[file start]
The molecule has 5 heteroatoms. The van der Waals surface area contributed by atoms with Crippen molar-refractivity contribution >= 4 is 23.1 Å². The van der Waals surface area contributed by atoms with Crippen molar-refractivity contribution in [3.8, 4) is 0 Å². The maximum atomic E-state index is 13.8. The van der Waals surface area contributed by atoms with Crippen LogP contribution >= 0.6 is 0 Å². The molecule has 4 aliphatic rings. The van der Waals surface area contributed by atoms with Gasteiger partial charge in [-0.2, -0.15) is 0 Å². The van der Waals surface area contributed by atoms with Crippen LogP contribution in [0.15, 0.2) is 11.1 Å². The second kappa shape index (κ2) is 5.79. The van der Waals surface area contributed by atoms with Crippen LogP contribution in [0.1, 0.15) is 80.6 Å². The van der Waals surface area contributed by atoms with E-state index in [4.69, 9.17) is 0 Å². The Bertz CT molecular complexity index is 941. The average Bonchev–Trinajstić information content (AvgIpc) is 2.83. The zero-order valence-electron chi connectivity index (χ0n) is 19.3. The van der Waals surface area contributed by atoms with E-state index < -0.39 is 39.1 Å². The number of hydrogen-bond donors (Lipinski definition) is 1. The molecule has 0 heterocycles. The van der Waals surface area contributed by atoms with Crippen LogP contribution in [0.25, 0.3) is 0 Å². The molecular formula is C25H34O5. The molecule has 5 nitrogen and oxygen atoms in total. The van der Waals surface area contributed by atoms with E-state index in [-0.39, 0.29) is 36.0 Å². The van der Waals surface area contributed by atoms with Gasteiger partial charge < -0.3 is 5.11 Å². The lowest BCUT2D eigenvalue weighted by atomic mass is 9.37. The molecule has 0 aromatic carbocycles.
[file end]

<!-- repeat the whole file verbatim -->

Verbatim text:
The molecule has 5 heteroatoms. The van der Waals surface area contributed by atoms with Crippen molar-refractivity contribution >= 4 is 23.1 Å². The van der Waals surface area contributed by atoms with Crippen molar-refractivity contribution in [3.8, 4) is 0 Å². The maximum atomic E-state index is 13.8. The van der Waals surface area contributed by atoms with Crippen LogP contribution >= 0.6 is 0 Å². The molecule has 4 aliphatic rings. The van der Waals surface area contributed by atoms with Gasteiger partial charge in [-0.2, -0.15) is 0 Å². The van der Waals surface area contributed by atoms with Crippen LogP contribution in [0.15, 0.2) is 11.1 Å². The second kappa shape index (κ2) is 5.79. The van der Waals surface area contributed by atoms with Crippen LogP contribution in [0.1, 0.15) is 80.6 Å². The van der Waals surface area contributed by atoms with E-state index in [4.69, 9.17) is 0 Å². The Bertz CT molecular complexity index is 941. The average Bonchev–Trinajstić information content (AvgIpc) is 2.83. The zero-order valence-electron chi connectivity index (χ0n) is 19.3. The van der Waals surface area contributed by atoms with E-state index < -0.39 is 39.1 Å². The number of hydrogen-bond donors (Lipinski definition) is 1. The molecule has 0 heterocycles. The van der Waals surface area contributed by atoms with Crippen LogP contribution in [0.25, 0.3) is 0 Å². The molecular formula is C25H34O5. The molecule has 5 nitrogen and oxygen atoms in total. The van der Waals surface area contributed by atoms with E-state index in [-0.39, 0.29) is 36.0 Å². The van der Waals surface area contributed by atoms with Gasteiger partial charge < -0.3 is 5.11 Å². The lowest BCUT2D eigenvalue weighted by atomic mass is 9.37. The molecule has 0 aromatic carbocycles.